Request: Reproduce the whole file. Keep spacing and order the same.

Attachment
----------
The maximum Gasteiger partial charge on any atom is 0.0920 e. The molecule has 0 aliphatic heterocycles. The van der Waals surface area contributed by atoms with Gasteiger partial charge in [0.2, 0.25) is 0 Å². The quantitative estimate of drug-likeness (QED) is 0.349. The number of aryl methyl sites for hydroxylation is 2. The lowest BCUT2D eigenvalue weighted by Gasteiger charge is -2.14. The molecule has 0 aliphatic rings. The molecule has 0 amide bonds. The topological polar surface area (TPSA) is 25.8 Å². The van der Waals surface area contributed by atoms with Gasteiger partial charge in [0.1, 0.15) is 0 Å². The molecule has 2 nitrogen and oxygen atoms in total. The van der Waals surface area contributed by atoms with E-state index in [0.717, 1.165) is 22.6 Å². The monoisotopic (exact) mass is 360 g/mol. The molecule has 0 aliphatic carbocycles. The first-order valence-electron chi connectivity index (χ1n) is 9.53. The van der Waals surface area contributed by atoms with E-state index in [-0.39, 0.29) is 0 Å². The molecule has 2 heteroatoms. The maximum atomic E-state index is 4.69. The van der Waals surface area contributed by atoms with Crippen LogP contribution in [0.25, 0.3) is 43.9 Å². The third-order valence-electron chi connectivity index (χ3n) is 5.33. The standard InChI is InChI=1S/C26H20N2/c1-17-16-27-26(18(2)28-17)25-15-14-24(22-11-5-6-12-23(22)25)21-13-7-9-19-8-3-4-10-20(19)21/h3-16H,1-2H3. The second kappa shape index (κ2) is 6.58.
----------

The maximum Gasteiger partial charge on any atom is 0.0920 e. The molecule has 0 aliphatic heterocycles. The van der Waals surface area contributed by atoms with Gasteiger partial charge in [0.2, 0.25) is 0 Å². The quantitative estimate of drug-likeness (QED) is 0.349. The number of aryl methyl sites for hydroxylation is 2. The lowest BCUT2D eigenvalue weighted by Gasteiger charge is -2.14. The molecule has 0 aliphatic rings. The molecule has 0 amide bonds. The topological polar surface area (TPSA) is 25.8 Å². The van der Waals surface area contributed by atoms with Gasteiger partial charge in [0.1, 0.15) is 0 Å². The molecule has 2 nitrogen and oxygen atoms in total. The van der Waals surface area contributed by atoms with E-state index in [0.717, 1.165) is 22.6 Å². The monoisotopic (exact) mass is 360 g/mol. The molecule has 0 aliphatic carbocycles. The first-order valence-electron chi connectivity index (χ1n) is 9.53. The van der Waals surface area contributed by atoms with E-state index in [-0.39, 0.29) is 0 Å². The molecule has 2 heteroatoms. The maximum atomic E-state index is 4.69. The van der Waals surface area contributed by atoms with Crippen LogP contribution in [0.25, 0.3) is 43.9 Å². The third-order valence-electron chi connectivity index (χ3n) is 5.33. The standard InChI is InChI=1S/C26H20N2/c1-17-16-27-26(18(2)28-17)25-15-14-24(22-11-5-6-12-23(22)25)21-13-7-9-19-8-3-4-10-20(19)21/h3-16H,1-2H3. The second kappa shape index (κ2) is 6.58.